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Intel SSD DC P4510 Enterprise NVMe SSD Review (2TB/8TB)

TEST SETUP AND METHODOLOGY

In testing all enterprise drives we focus on long-term stability. In doing so, we stress products not only to their maximum rates, but also with workloads suited to enterprise environments. We use many off-the-shelf tests to determine performance, but we also have specialized tests to explore specific behaviors we encounter. With enterprise drives, you will see that we do not focus on many consumer-level use-cases.

When testing SSDs, the drive is purged and then preconditioned into a steady state before capturing its performance results. We also disable all write caching on the DUT when possible, this ensures consistent results that are compliant with SNIA standards. Our hope is that we present tangible results that provide relevant information to the buying public.

Sean Enterprise Test Bench Urban T81

SYSTEM COMPONENTS

PC CHASSIS: Thermaltake Urban T81
MOTHERBOARD: ASRock X99 WS-E
CPU: Intel Xeon E5-2690 v3
CPU COOLER: Thermaltake Water 3.0 Ultimate
POWER SUPPLY: Thermaltake Toughpower 1500W Gold
GRAPHICS: MSI GT 720
SYSTEM COOLING: be quiet! Silent Wings 2
MEMORY: Kingston ValueRAM DDR4 2400MHz ECC 64GB
STORAGE: Crucial MX200 500GB
OS: Windows Server 2012 R2
MOBO FIRMWARE: 1.70

This Test Bench build was the result of some great relationships and purchase; our appreciation goes to those who jumped in specifically to help the cause. Key contributors to this build are our friends at ASRock for the motherboard and CPU, be quiet! for the cooling fans, and Thermaltake for the case. We have detailed all components in the table below and they are all linked should you wish to make a duplicate of our system as so many seem to do, or check out the price of any single component. As always, we appreciate your support in any purchase through our links!

SNIA TESTING

The Storage Networking Industry Association has an entire industry accepted performance test specification for solid state storage devices. Some of the tests are complicated to perform, but they allow us to look at some important performance metrics in a standard, objective way.

SNIA’s Performance Test Specification (PTS) includes IOPS testing, but it is much more comprehensive than just running 4KB writes with Iometer. SNIA testing is more like a marathon than a sprint. In total, there are 25 rounds of tests, each lasting 56 minutes. Each round consists of 8 different block sizes (512 bytes through 1MB) and 7 different access patterns (100% reads to 100% writes). After 25 rounds are finished (just a bit longer than 23 hours), we record the average performance of 4 rounds after we enter steady state.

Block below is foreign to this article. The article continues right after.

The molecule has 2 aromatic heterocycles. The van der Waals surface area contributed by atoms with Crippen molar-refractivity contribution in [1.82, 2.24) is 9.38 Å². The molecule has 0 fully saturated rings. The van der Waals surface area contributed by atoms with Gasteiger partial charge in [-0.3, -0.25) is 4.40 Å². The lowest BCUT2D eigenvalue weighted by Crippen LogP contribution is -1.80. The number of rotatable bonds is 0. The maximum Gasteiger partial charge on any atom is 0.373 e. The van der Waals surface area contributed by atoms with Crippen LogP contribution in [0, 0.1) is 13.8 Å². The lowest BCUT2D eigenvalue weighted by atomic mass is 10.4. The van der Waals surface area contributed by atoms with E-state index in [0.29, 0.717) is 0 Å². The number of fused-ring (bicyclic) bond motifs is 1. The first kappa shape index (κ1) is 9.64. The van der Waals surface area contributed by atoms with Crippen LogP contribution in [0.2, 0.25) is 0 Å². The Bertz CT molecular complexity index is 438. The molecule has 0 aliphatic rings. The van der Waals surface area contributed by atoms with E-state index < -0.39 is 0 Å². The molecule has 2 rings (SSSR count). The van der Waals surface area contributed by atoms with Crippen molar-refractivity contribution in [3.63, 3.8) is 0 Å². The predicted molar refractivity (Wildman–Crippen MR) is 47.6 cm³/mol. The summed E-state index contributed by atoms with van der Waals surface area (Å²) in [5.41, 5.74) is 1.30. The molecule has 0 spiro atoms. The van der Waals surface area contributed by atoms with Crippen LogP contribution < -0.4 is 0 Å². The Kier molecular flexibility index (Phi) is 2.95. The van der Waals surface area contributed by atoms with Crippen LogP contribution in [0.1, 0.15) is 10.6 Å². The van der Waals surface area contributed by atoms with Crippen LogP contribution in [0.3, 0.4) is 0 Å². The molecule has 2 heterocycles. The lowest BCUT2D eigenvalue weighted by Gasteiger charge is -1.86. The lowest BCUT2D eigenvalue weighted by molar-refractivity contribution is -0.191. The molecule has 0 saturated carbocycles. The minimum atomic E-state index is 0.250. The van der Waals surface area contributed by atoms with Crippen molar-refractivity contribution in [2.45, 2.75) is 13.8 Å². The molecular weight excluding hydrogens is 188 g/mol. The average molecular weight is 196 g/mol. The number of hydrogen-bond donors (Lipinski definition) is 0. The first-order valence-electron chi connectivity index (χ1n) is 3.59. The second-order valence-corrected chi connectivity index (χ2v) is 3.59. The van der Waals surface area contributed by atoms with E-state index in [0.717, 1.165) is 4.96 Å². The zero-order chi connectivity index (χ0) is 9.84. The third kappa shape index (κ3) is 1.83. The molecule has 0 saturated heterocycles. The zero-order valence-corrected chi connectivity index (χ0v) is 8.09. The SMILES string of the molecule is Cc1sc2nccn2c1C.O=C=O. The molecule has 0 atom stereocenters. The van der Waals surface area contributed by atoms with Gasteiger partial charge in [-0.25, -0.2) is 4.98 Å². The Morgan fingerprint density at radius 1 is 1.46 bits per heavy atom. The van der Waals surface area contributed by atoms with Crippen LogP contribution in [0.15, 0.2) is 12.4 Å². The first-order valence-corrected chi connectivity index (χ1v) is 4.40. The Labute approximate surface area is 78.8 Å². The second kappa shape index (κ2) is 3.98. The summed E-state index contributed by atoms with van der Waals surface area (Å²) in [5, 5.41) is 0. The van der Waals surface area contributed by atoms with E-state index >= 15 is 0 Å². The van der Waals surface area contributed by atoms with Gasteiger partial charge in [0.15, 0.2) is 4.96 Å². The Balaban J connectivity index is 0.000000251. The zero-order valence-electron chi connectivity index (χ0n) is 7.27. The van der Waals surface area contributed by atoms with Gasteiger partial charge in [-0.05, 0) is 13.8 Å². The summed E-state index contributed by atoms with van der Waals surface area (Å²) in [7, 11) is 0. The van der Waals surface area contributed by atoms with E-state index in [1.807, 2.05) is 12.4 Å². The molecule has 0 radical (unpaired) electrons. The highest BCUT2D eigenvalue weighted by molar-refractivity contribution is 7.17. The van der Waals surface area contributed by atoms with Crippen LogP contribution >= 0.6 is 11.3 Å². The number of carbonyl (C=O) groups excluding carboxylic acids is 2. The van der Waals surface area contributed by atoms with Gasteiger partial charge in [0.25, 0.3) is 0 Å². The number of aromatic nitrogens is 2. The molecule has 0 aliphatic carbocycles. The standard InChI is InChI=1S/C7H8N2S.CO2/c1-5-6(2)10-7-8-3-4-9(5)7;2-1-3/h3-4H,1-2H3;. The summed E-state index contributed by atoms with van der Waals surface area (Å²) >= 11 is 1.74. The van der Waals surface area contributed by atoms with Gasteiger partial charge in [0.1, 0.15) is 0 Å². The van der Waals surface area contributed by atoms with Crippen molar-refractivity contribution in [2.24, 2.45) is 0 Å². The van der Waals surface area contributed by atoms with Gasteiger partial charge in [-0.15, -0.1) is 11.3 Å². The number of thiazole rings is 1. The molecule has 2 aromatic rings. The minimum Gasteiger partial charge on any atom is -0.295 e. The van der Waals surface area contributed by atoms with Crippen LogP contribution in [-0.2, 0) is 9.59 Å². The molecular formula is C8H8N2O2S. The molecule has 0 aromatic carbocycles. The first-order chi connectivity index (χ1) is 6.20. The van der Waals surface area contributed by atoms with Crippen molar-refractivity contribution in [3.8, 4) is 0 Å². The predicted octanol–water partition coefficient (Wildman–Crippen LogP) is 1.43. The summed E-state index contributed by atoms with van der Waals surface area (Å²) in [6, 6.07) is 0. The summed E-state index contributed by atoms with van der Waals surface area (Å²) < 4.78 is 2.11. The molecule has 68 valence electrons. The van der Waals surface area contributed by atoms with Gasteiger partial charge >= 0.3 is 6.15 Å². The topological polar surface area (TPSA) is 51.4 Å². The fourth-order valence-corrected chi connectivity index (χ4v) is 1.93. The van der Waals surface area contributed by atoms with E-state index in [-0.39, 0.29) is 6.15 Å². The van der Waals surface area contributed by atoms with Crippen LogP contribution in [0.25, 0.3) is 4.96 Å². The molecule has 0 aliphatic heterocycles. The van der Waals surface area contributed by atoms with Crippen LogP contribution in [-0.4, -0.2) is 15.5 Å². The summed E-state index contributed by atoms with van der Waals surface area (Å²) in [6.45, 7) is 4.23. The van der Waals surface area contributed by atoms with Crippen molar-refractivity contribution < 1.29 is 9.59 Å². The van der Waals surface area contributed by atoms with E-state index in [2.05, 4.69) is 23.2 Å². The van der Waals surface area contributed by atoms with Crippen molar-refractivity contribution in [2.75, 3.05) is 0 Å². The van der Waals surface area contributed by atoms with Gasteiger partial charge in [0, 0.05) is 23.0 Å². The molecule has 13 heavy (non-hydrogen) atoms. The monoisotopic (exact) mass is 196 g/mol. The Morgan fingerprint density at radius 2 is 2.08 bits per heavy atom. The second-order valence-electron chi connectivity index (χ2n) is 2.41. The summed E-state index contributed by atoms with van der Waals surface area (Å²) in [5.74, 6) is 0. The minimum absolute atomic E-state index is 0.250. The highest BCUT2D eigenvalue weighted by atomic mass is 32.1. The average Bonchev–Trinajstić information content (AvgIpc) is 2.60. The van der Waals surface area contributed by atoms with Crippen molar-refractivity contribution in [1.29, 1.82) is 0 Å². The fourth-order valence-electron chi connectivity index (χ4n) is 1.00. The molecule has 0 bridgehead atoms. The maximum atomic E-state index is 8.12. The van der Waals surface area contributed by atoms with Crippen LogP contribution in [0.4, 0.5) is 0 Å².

• Purge: Secure Erase, Format Unit, or vender specific
  • Preconditioning: 2x capacity fill with 128K sequential writes
  • Each round is composed of .5K, 4K, 8K, 16K, 32K, 64K, 128K, and 1MB accesses
  • Each access size is run at 100%, 95%, 65%, 50%, 35%, 5%, and 0% Read/Write Mixes, each for one minute.
  • The test is composed of 25 rounds (one round takes 56 minutes, 25 rounds = 1,400 minutes)

Unlike some of our other performance tests, the SNIA tests only last for a relatively short period of time each (1 minute), but they cover many more access patterns and transfer sizes to give us a good picture of the SSD’s performance. All tests were done at a QD of 256. As the results show, the 2TB Intel DC P4510 delivered over 657K IOPS at 100% 4K read and 97K IOPS during 100% write. The 8TB model topped out at 639K IOPS read and doubled the 2TB model’s write performance by delivering an impressive 182K IOPS write. The mixed performance looks to be very good with strong results in the 65% read to 100% read workloads. The 8K and 16K results scale well here as well and results of 8K are half of 4K’s and 16K is half of that and so on.

LATENCY

To specifically measure latency, we use a series of 512b, 4K, and 8K measurements. At each block size, latency is measured for 100% read, 65% read/35% write, and 100% write/0% read mixes.

Latency results from this test are very respectable. Overall, they are close to what we saw from the HGST SN100. Average latency results are just slightly higher, but compared to the Intel DC P3520 1.2TB model we reviewed previously, it is night and day here.

We can see that Intel has worked very hard on their latest NAND and firmware to deliver products with even better QoS than we’ve seen before. Similar to the average latency results, maximum latencies are also very respectable. With the highest latency spike being 24ms in the 65% 8K read workload. Very impressive so far.

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